What is Should Cost Analysis?
The drivers of raw materials and manufacturing costs are vital to maximizing cost savings. Limited visibility into these factors and the comprehensive production process can impact component pricing significantly, making it more challenging to find ways to reduce costs.Should cost analysis is an effective tool that empowers the procurement team to provide cost forecasts to suppliers and formulate an accurate final cost estimate for negotiations.
Should Cost Analysis
Should cost analysis was developed by the Defense Department to help procurement officers determine fair and reasonable pricing. Now, should cost analysis is required for government procurement processes due to the Federal Acquisition Regulations.In the past few decades, should cost analysiswas adopted by a variety of industries for outsourcing, including Cisco and Apple. This type of analysis determines what a product should cost based on the costs of overhead, labor, materials, and profit margin.A should cost model can help you:
- Estimate the cost of products or components before the Request for Quotation process
- Understand supplier cost structure
- Facilitate in-depth discussions between engineers and suppliers in the beginning phases of design
- Negotiate costs and collaborate with suppliers without negatively impacting the supplier margin
- Develop evidence-based comparisons between technical solutions
- Verify supplier cost quotations
Benefits of Should Cost Analysis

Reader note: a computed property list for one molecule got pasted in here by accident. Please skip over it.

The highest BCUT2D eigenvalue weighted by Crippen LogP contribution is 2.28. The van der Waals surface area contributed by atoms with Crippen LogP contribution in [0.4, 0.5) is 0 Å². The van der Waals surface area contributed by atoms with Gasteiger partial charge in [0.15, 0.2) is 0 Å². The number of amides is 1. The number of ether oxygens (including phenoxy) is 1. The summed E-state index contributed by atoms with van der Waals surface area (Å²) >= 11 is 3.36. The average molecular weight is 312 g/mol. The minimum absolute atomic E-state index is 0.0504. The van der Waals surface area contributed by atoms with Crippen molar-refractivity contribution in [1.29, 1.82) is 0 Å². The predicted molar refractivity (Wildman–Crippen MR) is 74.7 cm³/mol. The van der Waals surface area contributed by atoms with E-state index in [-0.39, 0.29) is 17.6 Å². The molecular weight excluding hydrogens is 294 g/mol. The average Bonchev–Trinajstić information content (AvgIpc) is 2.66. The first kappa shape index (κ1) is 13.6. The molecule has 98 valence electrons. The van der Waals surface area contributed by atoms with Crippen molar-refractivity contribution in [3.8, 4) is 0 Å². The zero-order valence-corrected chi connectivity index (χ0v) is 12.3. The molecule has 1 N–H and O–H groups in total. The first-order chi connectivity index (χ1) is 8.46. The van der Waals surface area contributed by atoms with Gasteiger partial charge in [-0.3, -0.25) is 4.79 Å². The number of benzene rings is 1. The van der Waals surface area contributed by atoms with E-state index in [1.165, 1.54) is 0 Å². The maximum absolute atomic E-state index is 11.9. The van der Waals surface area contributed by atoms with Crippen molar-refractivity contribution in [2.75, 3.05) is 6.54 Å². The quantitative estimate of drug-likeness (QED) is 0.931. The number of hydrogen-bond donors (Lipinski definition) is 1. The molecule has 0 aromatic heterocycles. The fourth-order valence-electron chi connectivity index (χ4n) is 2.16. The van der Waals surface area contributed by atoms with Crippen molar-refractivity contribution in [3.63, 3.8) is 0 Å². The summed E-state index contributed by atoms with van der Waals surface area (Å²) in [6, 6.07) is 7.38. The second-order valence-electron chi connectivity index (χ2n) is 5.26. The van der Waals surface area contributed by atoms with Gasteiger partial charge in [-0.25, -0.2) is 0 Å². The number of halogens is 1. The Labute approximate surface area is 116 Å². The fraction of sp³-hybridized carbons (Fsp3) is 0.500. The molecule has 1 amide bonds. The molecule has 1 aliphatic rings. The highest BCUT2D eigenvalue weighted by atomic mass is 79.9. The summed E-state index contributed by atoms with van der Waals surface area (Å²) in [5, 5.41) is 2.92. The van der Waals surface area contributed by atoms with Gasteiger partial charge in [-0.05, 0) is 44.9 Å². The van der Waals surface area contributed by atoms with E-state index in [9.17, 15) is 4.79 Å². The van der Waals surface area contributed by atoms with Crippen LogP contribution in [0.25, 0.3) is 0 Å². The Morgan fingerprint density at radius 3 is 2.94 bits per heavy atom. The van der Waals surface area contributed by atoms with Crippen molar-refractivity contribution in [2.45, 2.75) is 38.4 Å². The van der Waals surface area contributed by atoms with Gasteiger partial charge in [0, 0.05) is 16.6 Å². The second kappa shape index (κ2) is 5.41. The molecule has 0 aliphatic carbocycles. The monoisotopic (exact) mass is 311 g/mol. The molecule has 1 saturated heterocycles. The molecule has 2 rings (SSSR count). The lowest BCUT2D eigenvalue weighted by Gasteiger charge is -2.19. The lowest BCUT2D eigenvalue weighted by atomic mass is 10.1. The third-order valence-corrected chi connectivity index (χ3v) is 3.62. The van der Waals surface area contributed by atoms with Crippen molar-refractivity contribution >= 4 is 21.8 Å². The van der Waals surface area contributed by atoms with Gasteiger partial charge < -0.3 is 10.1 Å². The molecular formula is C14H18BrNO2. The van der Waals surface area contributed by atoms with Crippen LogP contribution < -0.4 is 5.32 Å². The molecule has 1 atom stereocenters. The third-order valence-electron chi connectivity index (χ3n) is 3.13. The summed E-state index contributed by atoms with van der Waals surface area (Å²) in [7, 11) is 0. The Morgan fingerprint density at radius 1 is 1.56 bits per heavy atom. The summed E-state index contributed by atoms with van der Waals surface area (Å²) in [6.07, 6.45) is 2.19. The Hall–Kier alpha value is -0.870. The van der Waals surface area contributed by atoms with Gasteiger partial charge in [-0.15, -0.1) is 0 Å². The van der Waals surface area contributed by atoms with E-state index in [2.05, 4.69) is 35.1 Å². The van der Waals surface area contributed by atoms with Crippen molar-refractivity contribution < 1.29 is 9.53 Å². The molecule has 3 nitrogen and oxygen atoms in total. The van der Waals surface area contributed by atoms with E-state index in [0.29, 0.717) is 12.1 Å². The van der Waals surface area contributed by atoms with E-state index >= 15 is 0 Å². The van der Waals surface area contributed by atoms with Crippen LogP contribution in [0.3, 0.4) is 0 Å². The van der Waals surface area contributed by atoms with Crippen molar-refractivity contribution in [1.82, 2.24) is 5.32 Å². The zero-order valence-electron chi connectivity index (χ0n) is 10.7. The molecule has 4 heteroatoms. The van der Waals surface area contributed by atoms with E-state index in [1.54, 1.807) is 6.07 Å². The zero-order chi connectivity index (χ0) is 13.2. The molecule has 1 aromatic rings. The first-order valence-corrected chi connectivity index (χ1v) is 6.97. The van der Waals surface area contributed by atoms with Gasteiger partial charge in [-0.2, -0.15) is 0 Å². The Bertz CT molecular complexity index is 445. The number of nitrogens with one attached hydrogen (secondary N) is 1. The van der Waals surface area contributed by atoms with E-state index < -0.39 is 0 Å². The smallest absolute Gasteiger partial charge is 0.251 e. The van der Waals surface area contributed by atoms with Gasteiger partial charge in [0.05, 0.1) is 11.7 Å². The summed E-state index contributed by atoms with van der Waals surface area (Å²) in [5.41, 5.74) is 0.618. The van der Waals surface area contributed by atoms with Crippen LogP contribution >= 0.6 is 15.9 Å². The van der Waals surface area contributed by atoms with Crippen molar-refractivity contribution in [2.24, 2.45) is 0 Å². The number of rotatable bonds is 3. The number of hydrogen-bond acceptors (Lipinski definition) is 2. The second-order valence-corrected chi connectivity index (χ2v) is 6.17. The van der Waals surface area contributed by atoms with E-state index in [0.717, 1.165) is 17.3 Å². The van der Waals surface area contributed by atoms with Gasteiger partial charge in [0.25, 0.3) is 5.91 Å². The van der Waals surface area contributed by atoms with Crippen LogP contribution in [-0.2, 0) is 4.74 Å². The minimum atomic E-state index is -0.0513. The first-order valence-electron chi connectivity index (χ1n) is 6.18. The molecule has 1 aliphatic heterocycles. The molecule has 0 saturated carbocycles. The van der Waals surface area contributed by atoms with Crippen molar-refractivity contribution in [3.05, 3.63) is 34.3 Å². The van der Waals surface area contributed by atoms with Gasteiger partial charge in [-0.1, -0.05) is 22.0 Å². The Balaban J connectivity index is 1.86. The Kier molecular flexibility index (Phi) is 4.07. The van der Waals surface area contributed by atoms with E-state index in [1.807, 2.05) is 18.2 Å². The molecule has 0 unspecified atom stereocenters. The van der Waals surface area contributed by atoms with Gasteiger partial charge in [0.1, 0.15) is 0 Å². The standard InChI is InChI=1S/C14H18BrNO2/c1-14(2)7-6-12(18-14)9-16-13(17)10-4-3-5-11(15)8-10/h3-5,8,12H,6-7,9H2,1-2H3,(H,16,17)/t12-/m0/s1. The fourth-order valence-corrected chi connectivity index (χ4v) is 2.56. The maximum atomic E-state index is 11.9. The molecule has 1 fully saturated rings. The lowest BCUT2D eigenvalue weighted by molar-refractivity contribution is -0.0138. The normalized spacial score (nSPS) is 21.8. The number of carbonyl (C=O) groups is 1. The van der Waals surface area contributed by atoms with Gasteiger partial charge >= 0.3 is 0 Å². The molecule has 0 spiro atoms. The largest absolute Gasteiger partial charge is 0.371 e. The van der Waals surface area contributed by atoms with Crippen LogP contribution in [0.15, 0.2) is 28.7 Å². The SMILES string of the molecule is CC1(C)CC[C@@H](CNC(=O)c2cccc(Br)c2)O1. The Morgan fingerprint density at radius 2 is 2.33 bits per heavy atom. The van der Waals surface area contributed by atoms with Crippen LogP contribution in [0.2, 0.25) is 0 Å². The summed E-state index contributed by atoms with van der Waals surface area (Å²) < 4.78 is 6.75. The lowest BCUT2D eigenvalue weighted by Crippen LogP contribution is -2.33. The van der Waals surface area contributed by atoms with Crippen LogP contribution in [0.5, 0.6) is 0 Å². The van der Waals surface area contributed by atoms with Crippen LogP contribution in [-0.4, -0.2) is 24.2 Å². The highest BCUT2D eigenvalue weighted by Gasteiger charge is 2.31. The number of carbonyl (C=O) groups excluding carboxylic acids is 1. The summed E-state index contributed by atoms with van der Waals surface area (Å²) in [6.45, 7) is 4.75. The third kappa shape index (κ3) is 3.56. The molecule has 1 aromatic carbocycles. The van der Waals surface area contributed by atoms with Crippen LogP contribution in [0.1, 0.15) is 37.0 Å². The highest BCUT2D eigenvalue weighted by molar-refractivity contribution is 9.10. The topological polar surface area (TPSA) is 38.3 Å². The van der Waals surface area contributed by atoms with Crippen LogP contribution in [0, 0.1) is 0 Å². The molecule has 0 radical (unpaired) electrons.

Should cost analysis offers deeper insights into supplier profit margins to gain purchasing power. Once the key cost drivers are identified, the procurement team can choose which components tomanufacture or purchase.Performing an analysis also assists with price comparisons on parts and assembly if they’re outsourced to different locations. For example, the procurement team can evaluate the costs of having a product manufactured in the UnitedStates or overseas and learn how that decision can impact profit margins.
With strategic sourcing, should cost analysis can be a valuable tool to ensure supplier negotiations are favorable and profitable. By evaluating the supplier’s strengths and quality, the procurement team can determine if the supplier can meet the business’s current and future needs.Finally, should cost analysis can help with sourcing the best materials for the budget. Procurement teams can learn how different materials affect the cost and decide if a different material is a better choice. In some cases, cheaper materials may not outweigh concerns of performance or quality.Accurate cost estimations are crucial to a business’s profitability. If the cost of a product or materials vary considerably from the estimate, it can eat into profits and negatively impact bottom-line performance. Depending on the current cash flow, a loss of profits can cause a business to go under.
Strategic Sourcing vs. Should Cost Analysis
Many businesses rely onstrategic sourcing to determine costs, which consists of requestion quotes and comparing prices to find the best deal.Should cost analysis takes an entirely different approach and seeks to understand the underlying material and labor costs that impact the final price. This estimate is then used to negotiate the final prices.Both methods have merit for different businesses. Here are the advantages and disadvantages of each method: